IDDP. The Chemistry of the Krafla Geothermal System in Relation to the IDDP Well


Halldór Ármannsson

Key Words:

IDDP, Krafla, geochemistry, acid wells, Iceland

Geo Location:

Krafla, Iceland


World Geothermal Congress




39. Iceland Deep Drilling Project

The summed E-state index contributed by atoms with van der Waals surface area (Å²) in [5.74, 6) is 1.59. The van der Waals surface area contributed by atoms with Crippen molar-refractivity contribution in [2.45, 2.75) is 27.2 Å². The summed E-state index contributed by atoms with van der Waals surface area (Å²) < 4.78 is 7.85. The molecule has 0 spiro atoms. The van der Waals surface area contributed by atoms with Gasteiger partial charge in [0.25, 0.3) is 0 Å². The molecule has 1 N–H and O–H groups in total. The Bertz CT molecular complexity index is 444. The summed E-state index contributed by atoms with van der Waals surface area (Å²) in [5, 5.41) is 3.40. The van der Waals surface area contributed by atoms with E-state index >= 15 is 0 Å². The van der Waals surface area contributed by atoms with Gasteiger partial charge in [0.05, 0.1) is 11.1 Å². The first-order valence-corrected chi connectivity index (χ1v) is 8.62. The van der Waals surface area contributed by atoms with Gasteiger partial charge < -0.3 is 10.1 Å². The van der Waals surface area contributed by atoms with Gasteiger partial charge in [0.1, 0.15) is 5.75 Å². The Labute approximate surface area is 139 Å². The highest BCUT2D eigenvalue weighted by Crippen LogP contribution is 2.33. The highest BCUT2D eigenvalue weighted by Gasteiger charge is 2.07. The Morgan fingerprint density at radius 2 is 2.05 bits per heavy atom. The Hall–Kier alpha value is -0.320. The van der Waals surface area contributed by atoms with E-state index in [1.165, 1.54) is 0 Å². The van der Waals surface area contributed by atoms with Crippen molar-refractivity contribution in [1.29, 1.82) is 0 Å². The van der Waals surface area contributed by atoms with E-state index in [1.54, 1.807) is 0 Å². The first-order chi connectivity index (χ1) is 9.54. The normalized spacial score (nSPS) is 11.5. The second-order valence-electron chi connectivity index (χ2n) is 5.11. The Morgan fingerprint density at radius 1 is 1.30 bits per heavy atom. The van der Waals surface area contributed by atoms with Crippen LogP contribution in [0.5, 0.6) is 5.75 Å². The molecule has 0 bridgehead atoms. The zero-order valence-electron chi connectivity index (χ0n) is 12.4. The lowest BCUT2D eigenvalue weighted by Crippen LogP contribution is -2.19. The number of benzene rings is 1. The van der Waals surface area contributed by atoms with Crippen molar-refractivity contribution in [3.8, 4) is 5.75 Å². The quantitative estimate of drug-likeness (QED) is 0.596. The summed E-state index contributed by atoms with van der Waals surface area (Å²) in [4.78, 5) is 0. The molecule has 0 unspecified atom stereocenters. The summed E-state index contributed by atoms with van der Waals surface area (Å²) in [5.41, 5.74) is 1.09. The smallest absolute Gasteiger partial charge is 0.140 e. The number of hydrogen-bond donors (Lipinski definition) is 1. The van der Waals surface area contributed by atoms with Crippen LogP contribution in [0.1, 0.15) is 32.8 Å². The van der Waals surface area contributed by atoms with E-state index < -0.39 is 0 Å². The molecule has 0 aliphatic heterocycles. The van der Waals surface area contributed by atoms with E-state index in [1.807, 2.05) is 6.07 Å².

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The first IDDP well was drilled in Krafla in the first half of 2009. The drill rig hit magma at about 2100 m depth and drilling was stopped. The well was designed to be drilled into a high temperature hydrothermal system with the goal of finding a 400 – 600 °C hot superheated or supercritical fluid. The chemistry of the Krafla geothermal system at shallower depths has been thoroughly studied over the last 35 years. The area has been divided into several sub-fields: Leirbotnar (Lower Leirbotnar, Vítismóar), Sudurhlídar, Vesturhlídar, Sandabotnar, Hvíthólar, Vestursvædi, Leirhnúkur. In the Leirbotnar field the system is divided into an upper zone down to 1000-1400 depth which is liquid dominated with a temperature 190-220°C and sulphate is the major anion in the fluid, and a lower two phase zone at about 300°C (on the boiling point curve) with chloride as the main fluid anion. Hvíthólar is a a two phase system following the boiling curve down to about 1000 m depth where chloride is the main fluid anion but is cooler and liquid dominated below that where sulphate is the main anion. One well has discharged in Sandabotnar suggesting a two phase fluid (boiling point curve) from a reservoir at about 260°C with chloride as the main fluid anion . In Suðurhlídar and Vesturhlídar the boiling point curve is followed and a two phase fluid of about 300°C is delivered whose main anion is chloride. The same characteristics were observed for the one well drilled in the Leirhnúkur area. No well has discharged from the Vestursvædi area which seems cool and unproductive. In most areas very deep wells (>>2000 m deep) have been observed with acid fluids near the bottom which have caused corrosion and deposition of iron compounds (sulphides, silicates, oxides) and silica. The recharge in Leirbotnar and Vesturfhlídar is local but in Hvíthólar and Sudurhlídar either from nearby high ground or from far south. The acidity is connected with the chloride anion and it has been suggested that at depth there may be a brine pool from which molecular hydrogen chloride is boiled. The hydrogen chloride rapidly forms hydrochloric acid when saturated with water. It has also been speculated that the acid fluids may be a phenomenon which occurs at a certain depth and might have been cased off in a deeper IDDP well. During the Krafla fires 1975-1984 an excess of magmatic gas entered the geothermal system but this appears for the most part to have disappeared. This gas however facilitated reactions between the fluid and the rock which may be responsible for the acidity and the deposition problems encountered. The origin of the acidity and ways to deal with it will be among the prime challenges of the IDDP well. The results of the chemical work on the fluids from this well and its interpretation in the light of the previous knowledge about the area is due to be reported.

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